A UPS spokesman strongly denied the allegation made by AFMS that UPS and FedEx jointly adopted a policy of declining to deal with third party consultants and noted that UPS is fully cooperating with the DOJ investigation.

The DOJ is still in the process of researching information and data and collecting witnesses, which likely pushes the trial date to 2012 at the earliest.

Deliveries to Japan

International deliveries are among the services impacted by the nuclear power plant crisis in Japan following last week’s earthquakes and tsunami. FedEx has restarted flights to and from Tokyo’s Narita airport and is accepting inbound shipments except for perishable goods. FedEx has also suspended ground deliveries in eastern Japan.

UPS has suspended deliveries in northern, eastern and parts of central Japan due to extensive damage to the transportation infrastructure. It resumed flying to Narita this week after suspending operations immediately after the earthquake.

FedEx is offering relocation assistance to employees and their families in Fukushima prefecture near the quake-damaged nuclear plant. The company has about 12 workers in Fukushima, and they and the FedEx facility in the prefecture are outside the evacuation zone around the stricken facility.

The charitable arm of UPS – the UPS Foundation – has pledged $1m in relief for earthquake and tsunami victims in Japan. The funds will be used for in-kind transportation of emergency supplies, trained humanitarian logistics personnel and financial support. UPS is coordinating with the Red Cross and the Salvation Army to determine needs.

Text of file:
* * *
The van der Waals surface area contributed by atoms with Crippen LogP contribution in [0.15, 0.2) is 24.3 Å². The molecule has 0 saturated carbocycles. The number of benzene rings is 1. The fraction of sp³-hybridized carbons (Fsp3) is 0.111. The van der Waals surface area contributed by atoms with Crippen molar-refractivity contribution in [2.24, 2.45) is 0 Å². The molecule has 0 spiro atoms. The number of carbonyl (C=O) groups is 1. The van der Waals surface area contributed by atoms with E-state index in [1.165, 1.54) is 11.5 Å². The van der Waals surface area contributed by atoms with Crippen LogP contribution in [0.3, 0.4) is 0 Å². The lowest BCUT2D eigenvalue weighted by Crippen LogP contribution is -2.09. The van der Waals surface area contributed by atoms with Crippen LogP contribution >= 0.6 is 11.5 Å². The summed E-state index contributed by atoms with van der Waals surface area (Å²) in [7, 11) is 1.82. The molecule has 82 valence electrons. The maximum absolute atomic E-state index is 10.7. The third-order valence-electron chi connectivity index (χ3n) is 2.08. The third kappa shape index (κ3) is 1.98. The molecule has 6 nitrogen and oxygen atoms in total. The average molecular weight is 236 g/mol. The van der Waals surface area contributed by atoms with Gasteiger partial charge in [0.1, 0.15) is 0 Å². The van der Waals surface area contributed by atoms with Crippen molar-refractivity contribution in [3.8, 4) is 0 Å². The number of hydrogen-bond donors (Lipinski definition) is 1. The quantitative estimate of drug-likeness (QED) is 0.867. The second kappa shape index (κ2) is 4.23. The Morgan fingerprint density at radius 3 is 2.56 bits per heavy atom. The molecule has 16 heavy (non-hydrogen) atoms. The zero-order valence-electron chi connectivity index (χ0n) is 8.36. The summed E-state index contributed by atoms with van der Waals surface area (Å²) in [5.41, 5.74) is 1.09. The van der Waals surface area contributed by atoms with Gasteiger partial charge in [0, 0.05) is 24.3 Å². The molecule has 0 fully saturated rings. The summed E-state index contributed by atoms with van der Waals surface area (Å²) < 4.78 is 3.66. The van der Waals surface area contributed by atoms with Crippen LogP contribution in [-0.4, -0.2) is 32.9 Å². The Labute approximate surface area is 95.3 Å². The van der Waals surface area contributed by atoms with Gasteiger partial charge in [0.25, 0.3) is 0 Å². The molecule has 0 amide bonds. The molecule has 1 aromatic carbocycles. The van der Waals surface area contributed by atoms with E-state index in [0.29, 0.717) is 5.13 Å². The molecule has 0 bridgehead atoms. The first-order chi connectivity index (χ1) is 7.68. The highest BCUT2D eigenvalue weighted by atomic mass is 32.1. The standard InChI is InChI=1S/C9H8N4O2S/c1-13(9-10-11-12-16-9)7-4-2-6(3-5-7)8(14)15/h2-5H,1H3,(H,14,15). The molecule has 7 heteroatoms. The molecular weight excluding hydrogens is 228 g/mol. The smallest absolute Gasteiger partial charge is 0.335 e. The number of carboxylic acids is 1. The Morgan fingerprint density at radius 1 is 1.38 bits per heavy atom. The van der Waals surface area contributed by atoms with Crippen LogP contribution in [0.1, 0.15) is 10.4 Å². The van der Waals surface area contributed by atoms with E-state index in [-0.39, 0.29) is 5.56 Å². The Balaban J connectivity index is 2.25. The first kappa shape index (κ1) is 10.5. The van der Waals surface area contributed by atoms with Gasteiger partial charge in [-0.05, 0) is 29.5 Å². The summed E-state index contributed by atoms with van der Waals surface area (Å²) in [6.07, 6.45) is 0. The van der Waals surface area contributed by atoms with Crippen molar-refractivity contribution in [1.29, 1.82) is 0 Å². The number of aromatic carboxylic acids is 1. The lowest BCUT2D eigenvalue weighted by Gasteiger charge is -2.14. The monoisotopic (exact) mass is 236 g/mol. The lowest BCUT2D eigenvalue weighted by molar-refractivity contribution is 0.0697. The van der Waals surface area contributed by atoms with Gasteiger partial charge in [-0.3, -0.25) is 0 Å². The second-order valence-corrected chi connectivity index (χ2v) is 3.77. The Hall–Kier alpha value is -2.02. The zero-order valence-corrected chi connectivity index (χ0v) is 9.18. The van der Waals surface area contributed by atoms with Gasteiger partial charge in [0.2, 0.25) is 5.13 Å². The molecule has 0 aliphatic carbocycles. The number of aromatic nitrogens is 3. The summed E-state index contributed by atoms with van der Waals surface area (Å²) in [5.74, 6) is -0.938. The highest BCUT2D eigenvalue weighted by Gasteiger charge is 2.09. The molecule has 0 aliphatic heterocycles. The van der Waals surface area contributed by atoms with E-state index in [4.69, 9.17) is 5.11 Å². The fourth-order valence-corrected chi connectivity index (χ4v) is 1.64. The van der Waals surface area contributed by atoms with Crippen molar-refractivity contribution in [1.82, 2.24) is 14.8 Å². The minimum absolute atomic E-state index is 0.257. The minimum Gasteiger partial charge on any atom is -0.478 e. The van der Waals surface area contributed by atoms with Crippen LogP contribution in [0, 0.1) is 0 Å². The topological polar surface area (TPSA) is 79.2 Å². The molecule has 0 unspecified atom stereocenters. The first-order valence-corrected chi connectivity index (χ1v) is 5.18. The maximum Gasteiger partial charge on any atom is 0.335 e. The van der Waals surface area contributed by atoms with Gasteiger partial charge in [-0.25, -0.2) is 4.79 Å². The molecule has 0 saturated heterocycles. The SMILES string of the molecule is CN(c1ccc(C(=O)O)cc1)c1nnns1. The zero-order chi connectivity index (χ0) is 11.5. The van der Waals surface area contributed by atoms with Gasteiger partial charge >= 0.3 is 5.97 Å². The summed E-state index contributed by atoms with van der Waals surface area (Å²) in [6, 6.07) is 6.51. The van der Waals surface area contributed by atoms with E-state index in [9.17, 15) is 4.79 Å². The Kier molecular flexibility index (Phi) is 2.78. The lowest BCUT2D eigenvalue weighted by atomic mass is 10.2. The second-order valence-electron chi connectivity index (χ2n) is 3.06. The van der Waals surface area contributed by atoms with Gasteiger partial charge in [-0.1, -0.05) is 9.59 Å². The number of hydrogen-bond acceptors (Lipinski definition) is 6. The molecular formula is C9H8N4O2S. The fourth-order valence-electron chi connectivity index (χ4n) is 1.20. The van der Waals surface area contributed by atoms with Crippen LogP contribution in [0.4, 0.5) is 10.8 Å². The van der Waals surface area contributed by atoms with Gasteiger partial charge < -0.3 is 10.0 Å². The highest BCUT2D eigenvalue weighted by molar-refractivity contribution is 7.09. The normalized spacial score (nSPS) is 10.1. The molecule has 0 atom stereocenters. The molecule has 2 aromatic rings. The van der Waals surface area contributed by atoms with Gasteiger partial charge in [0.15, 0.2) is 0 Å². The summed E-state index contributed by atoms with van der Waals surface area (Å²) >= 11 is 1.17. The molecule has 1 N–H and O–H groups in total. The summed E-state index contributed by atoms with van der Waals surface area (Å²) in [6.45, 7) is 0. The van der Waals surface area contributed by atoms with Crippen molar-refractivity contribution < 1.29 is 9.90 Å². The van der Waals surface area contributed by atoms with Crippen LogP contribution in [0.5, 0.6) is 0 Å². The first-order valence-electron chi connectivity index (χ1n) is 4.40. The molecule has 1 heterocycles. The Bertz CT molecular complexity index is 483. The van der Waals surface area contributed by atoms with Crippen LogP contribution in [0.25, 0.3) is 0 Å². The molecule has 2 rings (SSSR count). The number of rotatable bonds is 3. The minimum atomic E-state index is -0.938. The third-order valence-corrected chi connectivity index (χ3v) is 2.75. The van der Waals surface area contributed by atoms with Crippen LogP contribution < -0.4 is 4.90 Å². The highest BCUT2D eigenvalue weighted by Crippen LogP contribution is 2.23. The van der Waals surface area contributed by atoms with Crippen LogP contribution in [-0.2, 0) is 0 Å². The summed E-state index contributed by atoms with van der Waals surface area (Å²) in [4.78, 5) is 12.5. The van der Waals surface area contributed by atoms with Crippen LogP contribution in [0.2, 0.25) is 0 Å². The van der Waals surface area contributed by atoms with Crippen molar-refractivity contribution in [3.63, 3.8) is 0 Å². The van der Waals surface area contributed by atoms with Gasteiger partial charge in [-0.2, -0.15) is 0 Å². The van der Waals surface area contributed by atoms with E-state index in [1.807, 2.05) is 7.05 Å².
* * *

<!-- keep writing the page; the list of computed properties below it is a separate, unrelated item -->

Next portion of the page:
FedEx Announce Expansion of Express Services

FedEx Express announced this week that it is adding new services for customers – notably FedEx First Overnight Freight and FedEx 2Day AM. It will also be making further enhancements to FedEx First Overnight. The aim is to provide customers with faster, time-definite shipping options supported by a money-back guarantee. The new service offerings will be available starting February 28th 2011.

FedEx First Overnight Freight will provide early-morning delivery, with a 9am commitment in most markets, of critical air freight shipments. The service is targeting customers with time-sensitive critical deliveries who have palletized shipments weighing more than 151lbs.

FedEx 2Day AM is a new two-day service that will provide a 10:30am delivery commitment time in most areas of the US. The new service will also be available for return shipments.
There will also be an expansion of FedEx First Overnight to include most dangerous goods types including shipments inbound to the U.S. from Canada, Europe and Latin America. Additionally, the on-call pickup time for FedEx Express will be extended giving customer up to one additional hour at the end of the day to prepare shipments.

Said T. Michael Glenn, president and CEO, FedEx Corporate Services:

““FedEx Express continues to enhance its portfolio, adding new, relevant services to meet customer needs. Customer service is a top priority at FedEx and we are committed to providing an industry-leading suite of shipping options.”